How to process the reality of war, even when it’s far away

Psychologists tell us how to stay engaged without letting anxiety take over.


Watching the news cycle from Ukraine these past several weeks has been terrifying. The violence is far away from me, geographically speaking, but it feels very close. None of us want to see people suffering at the hands of a maniac, and it can feel hard to have a normal day when you’re constantly pondering the injustice of it all.

Processing the reality of the war involves quelling your anxiety while staying engaged. “Start with an overall assessment of the risks and implications of the war for you, your loved ones, and your communities,” says Lydiana Garcia, a psychotherapist in Los Angeles. If you live in America, Putin is not posing an imminent danger to your life or liberty, even though there may be socioeconomic implications at play.

If you and your immediate community are safe (this is the case for most of us here in the States), it’s time to gather your emotional resources. Assess your feelings. You can write them down, make a voice memo, call a friend, or just say them out loud, but however you choose to take emotional stock of the moment, take the time and space to be present to the experience.

“It's helpful to process the reality of war while making sure we are grounded in the present moment,” says Max Maisel, a Los Angeles-based psychologist. “This can include noticing your feet pushed against the floor as you are talking, or taking a few slow, long breaths during the conversation, feeling the rising and falling of your chest and abdomen with each breath,” says Maisel. The anxiety around the violence you’re seeing on your timeline is very real, and you can only help in any way if you’re feeling grounded.

Try not to make judgements about your emotions. “There are no ‘wrong feelings’ to have,” says Maisel. There are, however, healthy and unhealthy ways to process those feelings, he explains. “Healthy ways include having conversations about your thoughts and feelings with trusted loved ones, allowing yourself to feel a wide range of mixed and complex emotions — such as having compassion and sadness for victims of war, anger at the aggressors, and gratitude if you yourself are currently safe,” Maisel says.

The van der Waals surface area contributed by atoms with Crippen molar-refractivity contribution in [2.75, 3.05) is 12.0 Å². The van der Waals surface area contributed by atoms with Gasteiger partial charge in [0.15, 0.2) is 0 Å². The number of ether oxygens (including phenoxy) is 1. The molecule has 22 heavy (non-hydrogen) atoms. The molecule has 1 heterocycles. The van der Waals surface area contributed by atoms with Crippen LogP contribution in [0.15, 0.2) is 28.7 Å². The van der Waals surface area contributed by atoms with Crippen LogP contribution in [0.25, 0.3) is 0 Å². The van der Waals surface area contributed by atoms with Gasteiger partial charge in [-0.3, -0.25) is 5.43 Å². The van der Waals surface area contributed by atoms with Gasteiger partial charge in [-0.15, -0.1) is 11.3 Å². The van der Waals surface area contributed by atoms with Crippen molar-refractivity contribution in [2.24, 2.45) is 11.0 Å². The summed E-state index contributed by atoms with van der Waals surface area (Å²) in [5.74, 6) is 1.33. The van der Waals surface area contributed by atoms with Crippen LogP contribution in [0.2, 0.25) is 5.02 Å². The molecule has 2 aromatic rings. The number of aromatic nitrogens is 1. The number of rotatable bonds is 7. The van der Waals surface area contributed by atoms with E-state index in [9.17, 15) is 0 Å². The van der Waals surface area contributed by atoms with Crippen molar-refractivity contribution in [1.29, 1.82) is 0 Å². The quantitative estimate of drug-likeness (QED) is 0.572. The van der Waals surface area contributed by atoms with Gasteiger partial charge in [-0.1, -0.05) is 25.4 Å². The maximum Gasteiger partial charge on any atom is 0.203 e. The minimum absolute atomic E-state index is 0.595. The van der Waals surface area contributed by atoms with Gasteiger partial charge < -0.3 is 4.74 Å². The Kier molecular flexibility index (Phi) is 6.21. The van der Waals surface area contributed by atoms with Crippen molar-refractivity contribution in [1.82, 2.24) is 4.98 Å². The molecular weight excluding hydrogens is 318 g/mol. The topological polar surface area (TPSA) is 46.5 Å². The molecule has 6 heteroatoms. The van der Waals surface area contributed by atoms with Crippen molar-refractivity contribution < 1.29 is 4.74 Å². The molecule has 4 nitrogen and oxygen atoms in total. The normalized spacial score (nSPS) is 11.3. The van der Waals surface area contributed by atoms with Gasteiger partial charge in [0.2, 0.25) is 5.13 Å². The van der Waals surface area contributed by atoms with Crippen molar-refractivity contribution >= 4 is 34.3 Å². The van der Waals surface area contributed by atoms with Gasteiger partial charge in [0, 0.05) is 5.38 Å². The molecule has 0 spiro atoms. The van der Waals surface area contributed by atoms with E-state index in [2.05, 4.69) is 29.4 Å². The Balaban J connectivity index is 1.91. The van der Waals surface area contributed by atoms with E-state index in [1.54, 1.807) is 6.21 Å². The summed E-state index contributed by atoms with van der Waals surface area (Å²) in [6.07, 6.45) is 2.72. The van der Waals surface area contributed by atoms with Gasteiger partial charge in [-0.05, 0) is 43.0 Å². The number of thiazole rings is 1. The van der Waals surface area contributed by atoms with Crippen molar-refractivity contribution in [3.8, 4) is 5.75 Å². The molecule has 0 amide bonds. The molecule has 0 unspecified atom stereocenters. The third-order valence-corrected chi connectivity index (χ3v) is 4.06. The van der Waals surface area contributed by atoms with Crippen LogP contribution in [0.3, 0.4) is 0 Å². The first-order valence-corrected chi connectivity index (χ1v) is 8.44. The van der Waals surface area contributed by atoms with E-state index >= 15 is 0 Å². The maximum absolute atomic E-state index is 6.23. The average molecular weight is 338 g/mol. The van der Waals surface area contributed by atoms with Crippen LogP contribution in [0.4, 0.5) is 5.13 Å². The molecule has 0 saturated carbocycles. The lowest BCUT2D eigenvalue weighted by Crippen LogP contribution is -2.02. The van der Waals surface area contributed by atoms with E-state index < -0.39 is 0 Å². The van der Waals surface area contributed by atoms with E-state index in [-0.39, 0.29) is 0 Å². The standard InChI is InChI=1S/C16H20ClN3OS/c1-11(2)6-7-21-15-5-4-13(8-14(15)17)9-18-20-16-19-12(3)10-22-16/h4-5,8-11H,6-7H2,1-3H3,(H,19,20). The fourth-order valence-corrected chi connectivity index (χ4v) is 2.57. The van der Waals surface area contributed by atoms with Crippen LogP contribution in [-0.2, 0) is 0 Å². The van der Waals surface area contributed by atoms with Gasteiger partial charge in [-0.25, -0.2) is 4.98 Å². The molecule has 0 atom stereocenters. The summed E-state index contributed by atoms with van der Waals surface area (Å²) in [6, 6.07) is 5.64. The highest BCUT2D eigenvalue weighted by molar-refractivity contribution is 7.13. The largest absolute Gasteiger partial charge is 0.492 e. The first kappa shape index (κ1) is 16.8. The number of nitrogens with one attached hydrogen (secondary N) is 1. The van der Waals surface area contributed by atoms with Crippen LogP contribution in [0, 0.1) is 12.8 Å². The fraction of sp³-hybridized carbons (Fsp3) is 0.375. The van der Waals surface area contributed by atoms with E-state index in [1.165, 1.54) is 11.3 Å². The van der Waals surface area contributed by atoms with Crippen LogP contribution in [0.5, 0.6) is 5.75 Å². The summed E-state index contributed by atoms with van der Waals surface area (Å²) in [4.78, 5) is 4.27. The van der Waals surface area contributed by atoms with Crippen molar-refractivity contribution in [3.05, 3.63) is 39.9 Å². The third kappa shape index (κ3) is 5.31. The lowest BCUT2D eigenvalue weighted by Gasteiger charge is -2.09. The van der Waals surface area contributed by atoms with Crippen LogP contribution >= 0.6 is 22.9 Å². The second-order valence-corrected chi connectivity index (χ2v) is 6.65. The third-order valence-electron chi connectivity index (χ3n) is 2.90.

Unfortunately, if you’re like me and many of the people I know, what you’re mostly feeling is hopeless and helpless. Maisel and Garcia agree that those feelings are natural, but really uncomfortable, and that often when we are feeling any kind of powerless, the first thing we do is judge ourselves for it. That only makes us feel worse and more stuck, and it’s also counterproductive.

“We should strive to treat ourselves as we would a dear friend or family member,” says Maisel. That means talking to ourselves nicely, redirecting our attention away from negative feedback loops and trying to find ways that we can feel a sense of agency and hope. “In a crisis, there are often lots of people that step up and use their skills to help others,” says Garcia. “Redirecting our attention to them, can provide us with a more balanced view and decrease the feelings of hopelessness.” This is classic Mr. Rogers wisdom and I am here for it: Look for the helpers.

The next step in recovering a sense of agency is figuring out what you can do to help. “Doing something about it can provide a sense of purpose, power and that you are helpful, and could potentially help you feel more hopeful,” Garcia says. If you are lost about what you can possibly do, think about what resources you have. If you have money, you can donate to a Ukrainian aid organization or a mutual aid that’s doing work on the ground. Some people have the means to physically volunteer. If you don’t have the resources to give your time or money, that’s okay. What you can do is stay educated and help educate others.

You probably already know that staying educated doesn’t equate to staying locked in to the news cycle 24-7. “It can be helpful to watch news more intentionally,” says Maisel. That means instead idley scrolling, before you check in on the news, ask yourself why you’re checking, notice how it makes you feel when you do it, and notice how you feel afterwards. Personally, I am trying to spend more time reading the accounts of individuals in Ukraine rather than freebasing Big News because it makes me feel more connected. However you choose to engage, Maisel and Garcia agree, do it in a way that ensures that you are staying tapped into reality without tapping yourself out.